Stock Market Reaction Mixed In Aftermath Of Midterm Elections

A monitor displays the day's final numbers on the floor on the New York Stock Exchange (NYSE), October 26, 2018 in New York City. The Dow Jones Industrial average was down nearly another 300 points at the close on Friday. Disappointing earnings numbers from key technology companies, including Amazon and Alphabet, were driving forces for the markets' slide.
Drew Angerer / Getty Images

Global financial markets are noticeably higher across the board in the opening hours of Wednesday, but the results of the 2018 midterm elections which saw the Democrats take control of the House of Representatives seemed to have a minor impact at best regarding financial sentiment, at least in the immediate aftermath, according to reports from Business Insider.

Projections about the 2018 midterms had long predicted the Democrats winning the House with the Republicans retaining the Senate, with the results reflecting exactly that when the Democrats getting to the 218 seat mark just after 3:00 a.m. and securing their majority.

On Wednesday morning, Paul Donovan, the chief economist at UBS Wealth Management, offered his reaction to what the results may mean by saying, “Welcome to gridlock. Trump may now fall back on policy areas that do not require Congress, like trade.”

Outside of a few upsets in individual races, the results meeting expectations have led to the markets to remain on their usual course. As UBS Wealth management said in a statement by its chief investment office, “As this outcome was widely anticipated, we see little immediate market impact.”

There was some impact in Asian markets, which saw most of the major indexes fall in what could be attributed to fears that the rising strength of Democrats may cause President Donald Trump to react by taking an even more hardline approach to his trade policies, in particular his trade war with China. China’s financial index, the Shanghai Composite, suffered a 0.6 percent drop at its close.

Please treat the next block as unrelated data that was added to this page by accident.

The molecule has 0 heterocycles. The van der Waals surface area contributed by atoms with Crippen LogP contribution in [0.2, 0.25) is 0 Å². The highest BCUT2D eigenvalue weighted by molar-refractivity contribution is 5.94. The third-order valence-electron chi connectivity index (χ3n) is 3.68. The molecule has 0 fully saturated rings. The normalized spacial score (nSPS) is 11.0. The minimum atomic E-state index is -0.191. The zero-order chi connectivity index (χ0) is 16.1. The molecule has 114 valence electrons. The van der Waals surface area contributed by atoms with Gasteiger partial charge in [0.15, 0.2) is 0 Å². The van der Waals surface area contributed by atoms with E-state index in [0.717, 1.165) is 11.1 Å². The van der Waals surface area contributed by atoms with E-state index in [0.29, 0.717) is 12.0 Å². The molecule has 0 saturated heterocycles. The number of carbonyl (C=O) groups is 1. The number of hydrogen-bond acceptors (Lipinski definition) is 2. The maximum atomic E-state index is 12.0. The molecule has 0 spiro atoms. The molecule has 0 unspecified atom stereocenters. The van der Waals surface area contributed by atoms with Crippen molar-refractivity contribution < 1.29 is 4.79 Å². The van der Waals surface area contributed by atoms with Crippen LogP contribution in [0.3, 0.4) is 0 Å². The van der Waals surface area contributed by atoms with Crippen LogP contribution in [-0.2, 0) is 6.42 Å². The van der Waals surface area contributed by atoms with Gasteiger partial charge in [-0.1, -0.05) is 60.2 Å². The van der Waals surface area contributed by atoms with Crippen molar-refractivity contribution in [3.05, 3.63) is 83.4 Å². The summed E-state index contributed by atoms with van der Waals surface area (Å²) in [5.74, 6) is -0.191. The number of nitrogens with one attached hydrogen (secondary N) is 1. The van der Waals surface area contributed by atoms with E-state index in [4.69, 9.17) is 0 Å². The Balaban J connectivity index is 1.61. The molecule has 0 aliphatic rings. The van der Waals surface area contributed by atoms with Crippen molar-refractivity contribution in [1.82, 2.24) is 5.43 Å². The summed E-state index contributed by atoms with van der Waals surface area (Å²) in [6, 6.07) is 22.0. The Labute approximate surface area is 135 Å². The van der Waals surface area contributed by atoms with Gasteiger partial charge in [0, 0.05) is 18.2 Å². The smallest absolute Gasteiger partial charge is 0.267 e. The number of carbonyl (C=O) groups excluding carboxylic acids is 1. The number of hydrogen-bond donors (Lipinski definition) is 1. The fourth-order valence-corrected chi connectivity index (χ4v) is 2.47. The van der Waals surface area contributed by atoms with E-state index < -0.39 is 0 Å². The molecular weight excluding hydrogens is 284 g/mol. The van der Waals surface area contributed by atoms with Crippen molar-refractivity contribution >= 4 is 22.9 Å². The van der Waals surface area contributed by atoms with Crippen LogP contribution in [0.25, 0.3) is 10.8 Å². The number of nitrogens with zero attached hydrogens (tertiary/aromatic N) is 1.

Donovan’s viewpoint on the market response is based on his colleagues at the chief investment office’s research, which also notes that the “increase in gridlock is likely, making it difficult to pass legislation.”

The statement went on to say, “Without common ground on areas to cut spending, the budget deficit is likely to remain higher than usual, keeping upward pressure on long-term government bond yields.”

While the market remains consistent, the expected gridlock has had an impact on the U.S. dollar, which saw a drop in value of 0.6 percent in comparison to its peers, according to the dollar index.

Jameel Ahmed of FXTM, an international online stockbroker, wrote in an email, “The USD has edged gradually lower against many of its counterparts over the course of this week, with this related to expectations that the Democrats winning some influence could provide some legislative resistance towards Trump further pushing forward pro-America policies.”